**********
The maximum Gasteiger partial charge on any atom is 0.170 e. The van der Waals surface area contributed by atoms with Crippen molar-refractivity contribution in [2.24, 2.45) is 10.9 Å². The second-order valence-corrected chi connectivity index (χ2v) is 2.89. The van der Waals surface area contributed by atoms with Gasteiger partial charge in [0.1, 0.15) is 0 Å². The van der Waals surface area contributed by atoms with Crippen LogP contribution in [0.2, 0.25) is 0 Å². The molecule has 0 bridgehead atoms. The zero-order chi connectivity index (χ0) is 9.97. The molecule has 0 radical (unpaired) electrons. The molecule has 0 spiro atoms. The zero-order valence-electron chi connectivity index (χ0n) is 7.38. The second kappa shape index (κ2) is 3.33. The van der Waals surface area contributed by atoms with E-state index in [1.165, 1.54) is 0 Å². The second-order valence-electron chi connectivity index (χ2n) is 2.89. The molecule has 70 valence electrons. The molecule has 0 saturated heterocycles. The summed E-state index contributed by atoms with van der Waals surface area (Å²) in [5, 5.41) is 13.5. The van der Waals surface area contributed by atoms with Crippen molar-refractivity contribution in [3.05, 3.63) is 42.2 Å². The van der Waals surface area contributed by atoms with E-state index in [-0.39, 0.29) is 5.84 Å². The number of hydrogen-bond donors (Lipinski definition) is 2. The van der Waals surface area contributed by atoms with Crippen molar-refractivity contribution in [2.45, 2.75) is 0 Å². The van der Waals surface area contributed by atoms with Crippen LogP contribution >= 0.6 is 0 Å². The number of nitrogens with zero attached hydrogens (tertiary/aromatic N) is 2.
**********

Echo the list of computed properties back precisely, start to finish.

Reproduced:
The maximum Gasteiger partial charge on any atom is 0.170 e. The van der Waals surface area contributed by atoms with Crippen molar-refractivity contribution in [2.24, 2.45) is 10.9 Å². The second-order valence-corrected chi connectivity index (χ2v) is 2.89. The van der Waals surface area contributed by atoms with Gasteiger partial charge in [0.1, 0.15) is 0 Å². The van der Waals surface area contributed by atoms with Crippen LogP contribution in [0.2, 0.25) is 0 Å². The molecule has 0 bridgehead atoms. The zero-order chi connectivity index (χ0) is 9.97. The molecule has 0 radical (unpaired) electrons. The molecule has 0 spiro atoms. The zero-order valence-electron chi connectivity index (χ0n) is 7.38. The second kappa shape index (κ2) is 3.33. The van der Waals surface area contributed by atoms with E-state index in [1.165, 1.54) is 0 Å². The second-order valence-electron chi connectivity index (χ2n) is 2.89. The molecule has 70 valence electrons. The molecule has 0 saturated heterocycles. The summed E-state index contributed by atoms with van der Waals surface area (Å²) in [5, 5.41) is 13.5. The van der Waals surface area contributed by atoms with Crippen molar-refractivity contribution in [3.05, 3.63) is 42.2 Å². The van der Waals surface area contributed by atoms with E-state index in [-0.39, 0.29) is 5.84 Å². The number of hydrogen-bond donors (Lipinski definition) is 2. The van der Waals surface area contributed by atoms with Crippen molar-refractivity contribution in [2.45, 2.75) is 0 Å². The van der Waals surface area contributed by atoms with Crippen LogP contribution >= 0.6 is 0 Å². The number of nitrogens with zero attached hydrogens (tertiary/aromatic N) is 2.